Heartbreaking Images That Show the Impact of Plastic on Animals in the Oceans
Every year, humanity produces around 300 million tons of plastic, with about eight million tons of the material entering the world's oceans—according to the United Nations Environmental Program.
This flow of debris severely impacts the ocean environment and marine life. Plastic pieces are frequently ingested by a wide range of animals—either directly, by mistaking it for food, or indirectly through the consumption of prey.
"Plastic pollution disrupts the normal behavior of animals, and the normal functions of ecosystems," Elizabeth Mendenhall, from the University of Rhode Island's Department of Marine Affairs, told Newsweek.
NOAA divers release seal from marine debris entanglement. Entanglement in derelict fishing gear can lead to injury or death in marine organisms. NOAA
"We have known about problems like ingestion and entanglement [in nets or lines] for many decades. These types of interaction with plastic can kill animals by strangling or suffocating them, or causing them to starve, but encounters with plastic can also have impacts short of death, like pain, lower survival rates, and loss of reproductive viability," she said.
Seabirds are especially vulnerable, as are filter feeders like many whales and creatures like sea turtles. According to the Center for Biological Diversity, hundreds of thousands of seabirds ingest plastic every year.
Seagulls search for food near a sewage discharge area next to piles of plastic bottles and gallons washed away by the water on the seaside of Ouzai, south of Beirut on July 19, 2018. JOSEPH EID/AFP/Getty Images
"If the plastic item does not cause asphyxiation, the lack of the digestive system to break it down can cause the animal to starve as it loses the desire to feed," Charles Rolsky from Arizona State University told Newsweek. "For species such as sea turtles and whales, plastic items can share morphological similarities with prey species such as jellyfish, and the smell of plastic in the water has even been known to induce foraging behaviors in fish."
One study published in the journal Proceedings of the National Academy of Sciences indicated that 60 percent of 135 species reported in the scientific literature between 1962 and 2012 had ingested plastic at some point, and on average, 29 percent of these were found to have plastic in their guts. Furthermore, the researchers predicted that by 2050, 99 percent of all seabird species will be ingesting plastic.
Marine debris can entangle and harm marine organisms. For air-breathing organisms, such as the green sea turtle, entanglement in debris can prevent animals from being able to swim to the surface, causing them to drown. NOAA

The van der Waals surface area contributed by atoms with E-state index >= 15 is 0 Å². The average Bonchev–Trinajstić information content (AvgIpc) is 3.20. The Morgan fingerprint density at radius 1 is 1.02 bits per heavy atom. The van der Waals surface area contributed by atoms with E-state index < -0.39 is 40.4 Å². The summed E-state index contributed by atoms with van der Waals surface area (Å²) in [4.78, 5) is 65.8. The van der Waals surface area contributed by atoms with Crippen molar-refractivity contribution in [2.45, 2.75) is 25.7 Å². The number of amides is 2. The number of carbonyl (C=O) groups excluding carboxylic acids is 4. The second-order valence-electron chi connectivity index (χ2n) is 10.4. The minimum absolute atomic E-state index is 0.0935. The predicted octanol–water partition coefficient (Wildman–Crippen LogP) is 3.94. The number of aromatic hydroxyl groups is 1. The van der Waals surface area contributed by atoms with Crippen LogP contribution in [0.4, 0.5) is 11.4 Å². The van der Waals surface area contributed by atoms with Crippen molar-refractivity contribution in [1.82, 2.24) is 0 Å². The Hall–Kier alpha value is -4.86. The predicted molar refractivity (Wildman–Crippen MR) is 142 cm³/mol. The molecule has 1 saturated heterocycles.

Another study published in the journal Scientific Reports, found that an estimated half of all sea turtles around the world have ingested plastic.
But aside from its impact on individual animals, plastic can also have more widespread effects on ecosystems.
"Plastic debris can harm coral reefs by smothering and rubbing against corals, which weaken the immune responses of corals by over-taxing them. Plastic can also be a vector for disease among corals," Mendenhall said.
Previous research has also shown that plastic can transport invasive species across oceans. Meanwhile, plastic ingestion on a large scale could impact nutrient flows within the ocean—"for example, feces with plastic in it may be more likely to float, thereby preventing the flow of nutrients deeper," she said.
A young monk seal on Laysan Island holds a plastic fragment in his mouth. Matthew Chauvin/The Ocean Cleanup
One of the major concerns surrounding plastic in the ocean is that it can absorb toxic substances from the water—such as dichlorodiphenyltrichloroethane (DDT) and polycyclic aromatic hydrocarbons.
Because larger marine predators will eat many smaller creatures—all of which have consumed plastics—these substances can accumulate as you move up the food chain, leading to higher concentrations in larger animals—including humans, Richard Alan Gross, from Rensselaer Polytechnic Institute, told Newsweek.
"Furthermore, the contamination of the food chain with plastic and associated contaminants puts fish and shellfish stocks, and their prey, at risk of lethal and sub-lethal harm that can result in a decrease in their reproductive success and growth, leading to reductions in their populations," he said.
In this handout provided by SeaWorld San Diego, senior aquarist Tony Paulicano and veterinary technician Jennifer Rego treat a sick Olive Ridley sea turtle at the marine-life park's animal care center January 12, 2012 in San Diego, California. Mike Aguilera/SeaWorld San Diego via Getty Images
The plastics themselves can also potentially release substances called plastisizers after ingestion, according to Rolsky. These chemical additives—many of which have been linked to cancer in animals—are used in the production of plastics.